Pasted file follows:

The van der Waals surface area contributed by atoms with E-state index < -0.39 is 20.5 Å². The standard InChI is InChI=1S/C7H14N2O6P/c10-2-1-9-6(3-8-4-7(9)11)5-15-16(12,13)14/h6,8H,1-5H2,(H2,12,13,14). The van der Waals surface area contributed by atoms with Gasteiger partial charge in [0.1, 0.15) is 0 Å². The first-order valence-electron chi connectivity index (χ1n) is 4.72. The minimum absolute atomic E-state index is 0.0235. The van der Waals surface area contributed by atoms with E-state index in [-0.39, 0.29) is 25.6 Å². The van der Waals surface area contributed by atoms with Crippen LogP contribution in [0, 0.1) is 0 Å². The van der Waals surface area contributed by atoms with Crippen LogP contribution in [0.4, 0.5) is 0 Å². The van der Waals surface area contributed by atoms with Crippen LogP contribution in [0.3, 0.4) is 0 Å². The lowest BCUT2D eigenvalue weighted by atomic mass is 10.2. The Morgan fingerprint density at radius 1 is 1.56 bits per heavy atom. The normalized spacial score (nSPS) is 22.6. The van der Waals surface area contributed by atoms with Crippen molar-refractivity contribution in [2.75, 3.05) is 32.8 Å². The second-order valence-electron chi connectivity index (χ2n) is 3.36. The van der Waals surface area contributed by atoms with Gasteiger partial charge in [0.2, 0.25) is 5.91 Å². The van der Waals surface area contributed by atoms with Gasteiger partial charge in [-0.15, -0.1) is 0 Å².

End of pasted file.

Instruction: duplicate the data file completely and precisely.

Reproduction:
The van der Waals surface area contributed by atoms with E-state index < -0.39 is 20.5 Å². The standard InChI is InChI=1S/C7H14N2O6P/c10-2-1-9-6(3-8-4-7(9)11)5-15-16(12,13)14/h6,8H,1-5H2,(H2,12,13,14). The van der Waals surface area contributed by atoms with Gasteiger partial charge in [0.1, 0.15) is 0 Å². The first-order valence-electron chi connectivity index (χ1n) is 4.72. The minimum absolute atomic E-state index is 0.0235. The van der Waals surface area contributed by atoms with E-state index in [-0.39, 0.29) is 25.6 Å². The van der Waals surface area contributed by atoms with Crippen LogP contribution in [0, 0.1) is 0 Å². The van der Waals surface area contributed by atoms with Crippen LogP contribution in [0.4, 0.5) is 0 Å². The van der Waals surface area contributed by atoms with Crippen LogP contribution in [0.3, 0.4) is 0 Å². The lowest BCUT2D eigenvalue weighted by atomic mass is 10.2. The Morgan fingerprint density at radius 1 is 1.56 bits per heavy atom. The normalized spacial score (nSPS) is 22.6. The van der Waals surface area contributed by atoms with Crippen molar-refractivity contribution in [2.75, 3.05) is 32.8 Å². The second-order valence-electron chi connectivity index (χ2n) is 3.36. The van der Waals surface area contributed by atoms with Gasteiger partial charge in [0.2, 0.25) is 5.91 Å². The van der Waals surface area contributed by atoms with Gasteiger partial charge in [-0.15, -0.1) is 0 Å².